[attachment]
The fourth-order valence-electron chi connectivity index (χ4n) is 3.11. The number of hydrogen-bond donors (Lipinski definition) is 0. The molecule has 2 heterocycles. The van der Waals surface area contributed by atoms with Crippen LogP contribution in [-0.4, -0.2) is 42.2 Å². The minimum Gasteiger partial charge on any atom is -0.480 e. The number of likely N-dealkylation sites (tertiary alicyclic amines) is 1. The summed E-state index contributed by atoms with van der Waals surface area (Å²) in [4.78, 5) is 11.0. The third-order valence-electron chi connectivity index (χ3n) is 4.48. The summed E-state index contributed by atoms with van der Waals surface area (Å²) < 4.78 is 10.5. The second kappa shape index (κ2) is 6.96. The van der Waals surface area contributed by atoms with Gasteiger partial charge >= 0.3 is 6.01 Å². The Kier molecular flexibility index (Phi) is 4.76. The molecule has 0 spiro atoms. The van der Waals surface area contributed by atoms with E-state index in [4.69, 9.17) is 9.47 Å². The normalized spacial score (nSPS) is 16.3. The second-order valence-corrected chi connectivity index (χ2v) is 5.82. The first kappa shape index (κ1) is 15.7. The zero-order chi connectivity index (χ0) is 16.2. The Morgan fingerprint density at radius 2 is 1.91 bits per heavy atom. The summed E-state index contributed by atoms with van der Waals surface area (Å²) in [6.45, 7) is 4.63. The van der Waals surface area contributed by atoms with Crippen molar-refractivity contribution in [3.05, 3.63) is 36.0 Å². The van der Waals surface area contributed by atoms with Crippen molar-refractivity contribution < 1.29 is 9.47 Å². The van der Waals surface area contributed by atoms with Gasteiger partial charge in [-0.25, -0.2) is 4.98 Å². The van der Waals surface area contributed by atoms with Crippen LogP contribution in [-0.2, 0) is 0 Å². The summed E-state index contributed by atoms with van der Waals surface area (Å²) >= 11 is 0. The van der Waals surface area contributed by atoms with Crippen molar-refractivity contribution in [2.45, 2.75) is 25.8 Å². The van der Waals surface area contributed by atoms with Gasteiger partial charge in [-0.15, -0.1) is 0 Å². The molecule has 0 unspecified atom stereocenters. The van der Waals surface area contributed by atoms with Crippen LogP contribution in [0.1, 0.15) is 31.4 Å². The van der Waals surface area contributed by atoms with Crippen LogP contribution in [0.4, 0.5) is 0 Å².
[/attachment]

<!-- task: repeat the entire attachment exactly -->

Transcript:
The fourth-order valence-electron chi connectivity index (χ4n) is 3.11. The number of hydrogen-bond donors (Lipinski definition) is 0. The molecule has 2 heterocycles. The van der Waals surface area contributed by atoms with Crippen LogP contribution in [-0.4, -0.2) is 42.2 Å². The minimum Gasteiger partial charge on any atom is -0.480 e. The number of likely N-dealkylation sites (tertiary alicyclic amines) is 1. The summed E-state index contributed by atoms with van der Waals surface area (Å²) in [4.78, 5) is 11.0. The third-order valence-electron chi connectivity index (χ3n) is 4.48. The summed E-state index contributed by atoms with van der Waals surface area (Å²) < 4.78 is 10.5. The second kappa shape index (κ2) is 6.96. The van der Waals surface area contributed by atoms with Gasteiger partial charge >= 0.3 is 6.01 Å². The Kier molecular flexibility index (Phi) is 4.76. The molecule has 0 spiro atoms. The van der Waals surface area contributed by atoms with E-state index in [4.69, 9.17) is 9.47 Å². The normalized spacial score (nSPS) is 16.3. The second-order valence-corrected chi connectivity index (χ2v) is 5.82. The first kappa shape index (κ1) is 15.7. The zero-order chi connectivity index (χ0) is 16.2. The Morgan fingerprint density at radius 2 is 1.91 bits per heavy atom. The summed E-state index contributed by atoms with van der Waals surface area (Å²) in [6.45, 7) is 4.63. The van der Waals surface area contributed by atoms with Crippen molar-refractivity contribution in [3.05, 3.63) is 36.0 Å². The van der Waals surface area contributed by atoms with Crippen molar-refractivity contribution < 1.29 is 9.47 Å². The van der Waals surface area contributed by atoms with Gasteiger partial charge in [-0.25, -0.2) is 4.98 Å². The van der Waals surface area contributed by atoms with Crippen LogP contribution in [-0.2, 0) is 0 Å². The summed E-state index contributed by atoms with van der Waals surface area (Å²) >= 11 is 0. The van der Waals surface area contributed by atoms with Crippen molar-refractivity contribution in [2.45, 2.75) is 25.8 Å². The van der Waals surface area contributed by atoms with Gasteiger partial charge in [-0.15, -0.1) is 0 Å². The molecule has 0 unspecified atom stereocenters. The van der Waals surface area contributed by atoms with Crippen LogP contribution in [0.1, 0.15) is 31.4 Å². The van der Waals surface area contributed by atoms with Crippen LogP contribution in [0.4, 0.5) is 0 Å².